Mumbai Madness Captured By Digital Citizens While CNN Was Blocked

Mumbai ...

Image by Getty Images via Daylife

Like many others, my Thanksgiving joys were tempered by the madness in Mumbai.  While the major news organizations struggled to get information out to the public it was the public themselves who were telling the world just what was going on.

Services like Twitter, Flickr, YouTube and even good old fashioned email, combined with the massive proliferation of “smart” phones capable of capturing photo and video and transmitting it nearly instantaneouasly meant that the flow of information out of Mumbai was simply not going to be limited to what CNN was able to access.

In fact, if it weren’t for the rise of what is being refered to as “citizen journalism” who knows what the world might have missed:

“At the end of the day on Friday, CNN’s license to transmit live video in India expired, forcing the network’s correspondents to report via telephone. CNN and other channels in the United States relied on live coverage and taped reports from Indian networks.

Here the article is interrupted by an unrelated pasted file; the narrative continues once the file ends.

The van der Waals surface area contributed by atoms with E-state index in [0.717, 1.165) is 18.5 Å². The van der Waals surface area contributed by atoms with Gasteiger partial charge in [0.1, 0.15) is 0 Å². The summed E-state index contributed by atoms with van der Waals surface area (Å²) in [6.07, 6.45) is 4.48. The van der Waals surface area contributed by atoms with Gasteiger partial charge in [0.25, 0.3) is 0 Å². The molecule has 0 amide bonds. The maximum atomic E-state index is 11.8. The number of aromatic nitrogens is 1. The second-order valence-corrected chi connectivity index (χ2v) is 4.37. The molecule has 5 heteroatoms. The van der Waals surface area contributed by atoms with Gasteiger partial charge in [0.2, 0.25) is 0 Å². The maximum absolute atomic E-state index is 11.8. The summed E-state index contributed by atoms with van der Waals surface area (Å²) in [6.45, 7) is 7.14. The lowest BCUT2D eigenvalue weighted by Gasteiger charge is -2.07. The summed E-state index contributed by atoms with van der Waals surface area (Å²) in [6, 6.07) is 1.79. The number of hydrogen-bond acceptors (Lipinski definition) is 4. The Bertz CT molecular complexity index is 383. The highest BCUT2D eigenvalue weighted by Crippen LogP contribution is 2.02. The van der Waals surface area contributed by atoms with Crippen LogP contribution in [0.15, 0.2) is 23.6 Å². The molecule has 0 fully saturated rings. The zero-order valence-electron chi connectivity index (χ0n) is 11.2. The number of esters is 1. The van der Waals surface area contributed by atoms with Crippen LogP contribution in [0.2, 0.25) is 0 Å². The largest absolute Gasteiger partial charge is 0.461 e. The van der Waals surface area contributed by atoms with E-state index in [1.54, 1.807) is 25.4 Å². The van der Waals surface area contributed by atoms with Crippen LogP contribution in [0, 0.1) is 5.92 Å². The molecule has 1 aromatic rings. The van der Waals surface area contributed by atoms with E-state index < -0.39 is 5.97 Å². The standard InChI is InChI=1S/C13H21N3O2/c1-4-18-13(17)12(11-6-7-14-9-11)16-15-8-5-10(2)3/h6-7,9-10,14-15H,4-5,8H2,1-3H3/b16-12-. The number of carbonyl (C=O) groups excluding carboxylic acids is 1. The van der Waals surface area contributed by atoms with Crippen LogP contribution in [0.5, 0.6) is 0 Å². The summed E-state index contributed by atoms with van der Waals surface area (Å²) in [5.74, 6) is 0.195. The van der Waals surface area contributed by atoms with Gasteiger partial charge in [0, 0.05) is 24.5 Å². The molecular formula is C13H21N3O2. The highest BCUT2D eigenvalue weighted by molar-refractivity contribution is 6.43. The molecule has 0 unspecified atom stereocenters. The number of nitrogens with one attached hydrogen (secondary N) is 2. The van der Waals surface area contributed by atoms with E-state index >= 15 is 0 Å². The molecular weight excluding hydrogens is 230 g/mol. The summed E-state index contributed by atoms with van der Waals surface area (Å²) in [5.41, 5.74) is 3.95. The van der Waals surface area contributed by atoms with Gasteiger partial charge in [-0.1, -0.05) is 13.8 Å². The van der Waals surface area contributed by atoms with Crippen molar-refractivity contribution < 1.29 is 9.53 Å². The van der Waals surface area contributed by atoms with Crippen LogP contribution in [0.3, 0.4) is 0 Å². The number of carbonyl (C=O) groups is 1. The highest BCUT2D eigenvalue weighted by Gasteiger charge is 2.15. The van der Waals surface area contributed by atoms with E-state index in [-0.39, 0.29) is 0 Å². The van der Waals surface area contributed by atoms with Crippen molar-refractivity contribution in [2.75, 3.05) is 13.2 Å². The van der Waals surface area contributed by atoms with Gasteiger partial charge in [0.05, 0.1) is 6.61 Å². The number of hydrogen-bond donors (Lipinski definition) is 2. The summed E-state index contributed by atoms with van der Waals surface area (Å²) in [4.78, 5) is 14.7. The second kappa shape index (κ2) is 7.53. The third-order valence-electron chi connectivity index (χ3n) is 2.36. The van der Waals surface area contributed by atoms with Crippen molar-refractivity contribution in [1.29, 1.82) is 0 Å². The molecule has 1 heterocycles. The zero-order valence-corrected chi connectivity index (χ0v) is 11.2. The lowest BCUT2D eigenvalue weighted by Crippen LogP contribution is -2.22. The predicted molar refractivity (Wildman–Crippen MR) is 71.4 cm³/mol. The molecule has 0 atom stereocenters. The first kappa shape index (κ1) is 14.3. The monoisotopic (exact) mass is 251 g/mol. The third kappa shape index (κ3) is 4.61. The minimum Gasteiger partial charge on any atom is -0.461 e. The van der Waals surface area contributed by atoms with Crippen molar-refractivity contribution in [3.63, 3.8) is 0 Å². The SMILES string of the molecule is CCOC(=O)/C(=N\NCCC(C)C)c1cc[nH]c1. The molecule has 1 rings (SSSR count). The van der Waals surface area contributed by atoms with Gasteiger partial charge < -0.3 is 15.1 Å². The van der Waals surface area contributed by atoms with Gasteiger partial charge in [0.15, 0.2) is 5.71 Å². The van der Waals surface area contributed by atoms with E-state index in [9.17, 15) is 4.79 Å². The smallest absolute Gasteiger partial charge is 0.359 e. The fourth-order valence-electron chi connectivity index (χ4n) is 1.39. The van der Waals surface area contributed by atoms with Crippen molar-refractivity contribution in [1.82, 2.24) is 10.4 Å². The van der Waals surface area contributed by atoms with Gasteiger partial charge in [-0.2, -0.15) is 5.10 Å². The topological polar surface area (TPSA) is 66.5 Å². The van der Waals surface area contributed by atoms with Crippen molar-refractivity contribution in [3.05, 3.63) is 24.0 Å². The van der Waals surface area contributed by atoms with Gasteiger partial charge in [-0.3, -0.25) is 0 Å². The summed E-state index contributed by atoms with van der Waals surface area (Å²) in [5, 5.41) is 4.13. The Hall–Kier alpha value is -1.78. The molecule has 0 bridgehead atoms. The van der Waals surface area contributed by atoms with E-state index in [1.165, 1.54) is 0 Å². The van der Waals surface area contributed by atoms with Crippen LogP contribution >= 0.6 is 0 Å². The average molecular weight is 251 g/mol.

The cameras and phones carried by people swept up in the attacks were not subject to any such rules. Mr. Shanbhag photographed one of the fires at the Taj hotel and the wreckage outside a popular cafe that was attacked on Wednesday and posted them on his Flickr stream. Some people transmitted video from inside the Taj hotel to news networks via cellphones. And reporters used cellphones to send text messages to hotel guests who had set up barricades in their rooms.” (via)

While governments spend more time and money than ever trying to monitor their citizens it is at least a bit comforting to know that some citizens are doing some monitoring of their own.

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